(NOTE: Just FYI: If I had a “real” ballot, I would have cast one of my votes for Nirvana. I figure the fan’s ballot, in which the total fan vote gets counted as one, is for the fan in me, not the responsible citizen.)

GOOD GRIEF! (SPORTS MOMENT #13)

Marvin Miller, the most important man in the history of baseball’s last half-century, has once again failed to make it through the “expansion-era committee” and receive his rightful place in the Baseball Hall of Fame.

The Baseball Hall is often cited as a model for those who believe the Rock and Roll Hall of Fame is too expansive/lenient/generous, etc.

So I’ll just say that, for the oft-despised Rock Hall’s powers-that-be to have brought similar shame on themselves they would have needed to keep someone the caliber of Sam Phillips or Berry Gordy waiting in the wings for decades without explaining themselves.

Say what you want, but that’s never happened. Bad things, yes. Inexcusable things, yes. But nothing on this scale.

Just saying.

HOW MUCH CAN ONE RECORD MEAN (Volume 7: “When A Man Loves A Woman”)

“When A Man Loves A Woman”
1966
Artist: Percy Sledge
Writers: Calvin Lewis and Andrew Wright (Percy Sledge uncredited)

Percy Sledge “When a Man Loves a Woman” (Live and Scorching on Television)

Shifting sands:

“It was shortly after (Wilson) Pickett’s first session that Fame’s studio musicians cut a record behind an unknown local singer named Percy Sledge. That record was ‘When a Man Loves a Woman,’ which, with its Bach-like organ, soaring vocal, and frequently imitated church feel might be defined as the quintessential soul sound. Then in February 1967, Jerry Wexler brought down a newly signed artist for her first Atlantic recording session….although she had been in the business all her life, she had never, it was said, lived up to her potential. The artist was Aretha Franklin…”

(Peter Guralnick, The Rolling Stone Illustrated History of Rock & Roll, 1976)

“As Clarence (Carter) prepares for his set, Percy Sledge is recalling how he came to compose his biggest hit…

“He was moonlighting from his job as a hospital orderly, singing with a local band at a club in Sheffield, Alabama, and he was so low with woman troubles he couldn’t even make it through the Smokey Robinson and Beatles songs he had been doing at dances and clubs. He turned to bass player Cameron Lewis and organ player Andrew Wright and just asked them to give him a key, any damned key. He half sang, half bawled along in his mammoth, achy baritone, just a bunch of stray thoughts on the blindness and paralysis of love: ‘If she’s bad, he can’t see it….’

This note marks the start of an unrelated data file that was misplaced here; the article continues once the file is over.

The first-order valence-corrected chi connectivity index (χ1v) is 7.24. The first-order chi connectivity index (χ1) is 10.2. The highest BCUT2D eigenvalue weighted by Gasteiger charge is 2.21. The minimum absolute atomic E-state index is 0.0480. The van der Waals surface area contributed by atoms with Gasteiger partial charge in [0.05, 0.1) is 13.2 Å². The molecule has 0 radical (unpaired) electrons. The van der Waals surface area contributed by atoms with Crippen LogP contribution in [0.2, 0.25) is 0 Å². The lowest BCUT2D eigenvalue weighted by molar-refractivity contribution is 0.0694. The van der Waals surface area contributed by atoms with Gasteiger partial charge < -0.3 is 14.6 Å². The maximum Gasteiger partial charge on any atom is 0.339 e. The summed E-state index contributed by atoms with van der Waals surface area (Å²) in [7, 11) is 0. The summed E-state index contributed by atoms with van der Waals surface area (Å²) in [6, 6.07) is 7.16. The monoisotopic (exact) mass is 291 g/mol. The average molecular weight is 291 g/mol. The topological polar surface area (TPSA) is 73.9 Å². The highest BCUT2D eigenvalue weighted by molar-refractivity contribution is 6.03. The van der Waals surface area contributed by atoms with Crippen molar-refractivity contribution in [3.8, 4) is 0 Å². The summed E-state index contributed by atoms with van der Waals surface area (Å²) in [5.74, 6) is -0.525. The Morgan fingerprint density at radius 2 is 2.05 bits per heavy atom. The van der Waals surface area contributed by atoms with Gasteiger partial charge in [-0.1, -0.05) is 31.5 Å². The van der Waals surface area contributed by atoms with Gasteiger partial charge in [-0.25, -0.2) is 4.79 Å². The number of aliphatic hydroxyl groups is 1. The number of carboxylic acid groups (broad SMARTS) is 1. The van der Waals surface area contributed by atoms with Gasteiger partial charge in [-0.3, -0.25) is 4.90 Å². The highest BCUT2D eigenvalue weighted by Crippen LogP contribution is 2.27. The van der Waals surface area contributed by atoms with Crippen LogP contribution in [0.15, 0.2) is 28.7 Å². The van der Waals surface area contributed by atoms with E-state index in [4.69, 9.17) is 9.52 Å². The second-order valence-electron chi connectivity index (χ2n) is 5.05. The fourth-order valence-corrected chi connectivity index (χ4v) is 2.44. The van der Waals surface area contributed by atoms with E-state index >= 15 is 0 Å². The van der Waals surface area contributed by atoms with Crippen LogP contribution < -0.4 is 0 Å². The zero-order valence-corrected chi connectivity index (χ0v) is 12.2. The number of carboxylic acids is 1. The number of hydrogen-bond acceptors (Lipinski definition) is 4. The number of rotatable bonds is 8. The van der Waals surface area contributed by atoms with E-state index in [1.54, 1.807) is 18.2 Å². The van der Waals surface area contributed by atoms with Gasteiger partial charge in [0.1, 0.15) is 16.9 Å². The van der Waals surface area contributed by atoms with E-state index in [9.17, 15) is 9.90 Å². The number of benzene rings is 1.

“‘Wasn’t no heavy thought in it,’ he says. ‘I was just so damned sad.’

“Sometime later, when he had calmed down and refined the thing into a slow, anguished ballad, he gave Lewis and Wright songwriters’ credit. By then Percy had won an Atlantic recording contract by auditioning in a record shop in Sheffield for a local producer named Quin Ivy. The song was cut there, in Ivy’s South Camp Studios, with some personnel borrowed from Rick Hall’s Fame Studios in nearby Muscle Shoals. Percy grew up in Leighton, not ten miles from the Fame operation. So he says it all felt right–the musicians, the place, and the song. ‘When a Man Loves a Woman’ was Percy’s debut on Atlantic, and it sold more than 1 million copies in the spring of 1966 and stayed at number one on the pop charts for two weeks.”

(Gerri Hirshey, Nowhere To Run: The Story of Soul Music, 1984)

“Muscle Shoals burst upon the consciousness of the world at large in the spring of 1966 with a single record that was homegrown, home-produced, and would forever eliminate the necessity of Jimmy Johnson finding his way to Athens or anywhere else. ‘When a Man Loves a Woman’ established Muscle Shoals as a national recording center, brought Jerry Wexler directly from Memphis to Fame, and became the first Southern soul number actually to top the pop charts. It was also as significant an integrating factor in its way as Elvis Presley’s ‘That’s All Right,’ Little Richard’s ‘Tutti Frutti,’ or Martin Luther King’s march on Birmingham of two years before. The artist was Jimmy Hughes’s cousin, Percy Sledge, from nearby Leighton; the engineer was Jimmy Johnson, who also played on the date along with the rest of the new rhythm section; the session, oddly enough, though, was neither recorded by Rick Hall nor put out on the Fame label, despite the fact that Rick played a major role in its release and reaped most of the benefits from it….

“‘When a Man Loves a Woman’ completed the process begun, really, by Joe Tex’s success of the previous year….Southern soul had at last entered the mainstream of pop in the unlikely guise of the ultimate make-out song, the kind of song that affected its fans so powerfully that, as Jimmy Johnson says, ‘I’ve heard stories of people driving off the road when they heard that record come on the air.’”

(Peter Guralnick, upping the ante, Sweet Soul Music: Rhythm and Blues and the Southern Dream of Freedom, 1986)

If one goes to the liner notes of Percy Sledge: The Atlantic Recordings, the story takes on even more complicated and far-ranging dimensions which are beyond the scope of this essay (hey, anyone who has the money should get hold of the box anyhow).

The main reason I posted the quotes above is to show how stories surrounding certain records evolve–note especially the distance between the Peter Guralnick of 1975 and the Peter Guralnick of 1986–the difference between a passing thought and a consuming passion.

Well, that and to open the discussion of course…

*    *    *    *

Percy Sledge was elected to the Rock and Roll Hall of Fame in 2005.

Ever since, he’s been a favorite whipping boy for anyone who thinks the Hall is too big, its membership requirements too lenient and/or vague, its methods insufficiently transparent, or that its very existence is a blight on the face of humanity.

Of course, just about everybody thinks Percy’s signature record is wonderful but…it was just one record!